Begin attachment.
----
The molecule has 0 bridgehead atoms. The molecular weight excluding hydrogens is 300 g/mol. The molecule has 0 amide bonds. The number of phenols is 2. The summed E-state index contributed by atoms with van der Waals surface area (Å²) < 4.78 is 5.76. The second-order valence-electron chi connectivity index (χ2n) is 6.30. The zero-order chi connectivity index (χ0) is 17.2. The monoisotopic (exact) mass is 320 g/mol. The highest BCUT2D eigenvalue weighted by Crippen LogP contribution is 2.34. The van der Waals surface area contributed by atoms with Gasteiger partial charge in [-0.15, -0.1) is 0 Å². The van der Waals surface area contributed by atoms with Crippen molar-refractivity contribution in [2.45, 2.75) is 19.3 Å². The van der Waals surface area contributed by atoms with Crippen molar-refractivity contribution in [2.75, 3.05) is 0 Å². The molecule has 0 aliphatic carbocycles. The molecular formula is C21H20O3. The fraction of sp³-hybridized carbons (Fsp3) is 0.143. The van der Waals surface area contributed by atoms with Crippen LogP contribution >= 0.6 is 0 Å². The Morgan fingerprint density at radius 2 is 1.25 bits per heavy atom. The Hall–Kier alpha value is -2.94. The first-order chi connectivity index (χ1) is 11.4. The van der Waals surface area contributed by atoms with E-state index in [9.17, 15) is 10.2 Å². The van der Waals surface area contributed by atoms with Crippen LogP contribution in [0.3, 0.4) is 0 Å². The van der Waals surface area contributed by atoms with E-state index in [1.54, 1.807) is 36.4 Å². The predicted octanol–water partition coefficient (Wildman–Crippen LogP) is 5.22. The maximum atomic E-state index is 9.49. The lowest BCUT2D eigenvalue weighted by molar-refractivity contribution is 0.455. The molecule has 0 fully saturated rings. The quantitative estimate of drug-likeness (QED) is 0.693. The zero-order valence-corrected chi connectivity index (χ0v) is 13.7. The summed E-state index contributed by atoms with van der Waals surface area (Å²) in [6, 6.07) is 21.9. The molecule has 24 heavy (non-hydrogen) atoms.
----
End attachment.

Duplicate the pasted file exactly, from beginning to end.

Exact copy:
The molecule has 0 bridgehead atoms. The molecular weight excluding hydrogens is 300 g/mol. The molecule has 0 amide bonds. The number of phenols is 2. The summed E-state index contributed by atoms with van der Waals surface area (Å²) < 4.78 is 5.76. The second-order valence-electron chi connectivity index (χ2n) is 6.30. The zero-order chi connectivity index (χ0) is 17.2. The monoisotopic (exact) mass is 320 g/mol. The highest BCUT2D eigenvalue weighted by Crippen LogP contribution is 2.34. The van der Waals surface area contributed by atoms with Gasteiger partial charge in [-0.15, -0.1) is 0 Å². The van der Waals surface area contributed by atoms with Crippen molar-refractivity contribution in [2.45, 2.75) is 19.3 Å². The van der Waals surface area contributed by atoms with Crippen molar-refractivity contribution in [2.75, 3.05) is 0 Å². The molecule has 0 aliphatic carbocycles. The molecular formula is C21H20O3. The fraction of sp³-hybridized carbons (Fsp3) is 0.143. The van der Waals surface area contributed by atoms with Crippen LogP contribution >= 0.6 is 0 Å². The Morgan fingerprint density at radius 2 is 1.25 bits per heavy atom. The Hall–Kier alpha value is -2.94. The first-order chi connectivity index (χ1) is 11.4. The van der Waals surface area contributed by atoms with E-state index in [9.17, 15) is 10.2 Å². The van der Waals surface area contributed by atoms with Crippen LogP contribution in [0.3, 0.4) is 0 Å². The van der Waals surface area contributed by atoms with E-state index in [1.54, 1.807) is 36.4 Å². The predicted octanol–water partition coefficient (Wildman–Crippen LogP) is 5.22. The maximum atomic E-state index is 9.49. The lowest BCUT2D eigenvalue weighted by molar-refractivity contribution is 0.455. The molecule has 0 fully saturated rings. The quantitative estimate of drug-likeness (QED) is 0.693. The zero-order valence-corrected chi connectivity index (χ0v) is 13.7. The summed E-state index contributed by atoms with van der Waals surface area (Å²) in [6, 6.07) is 21.9. The molecule has 24 heavy (non-hydrogen) atoms.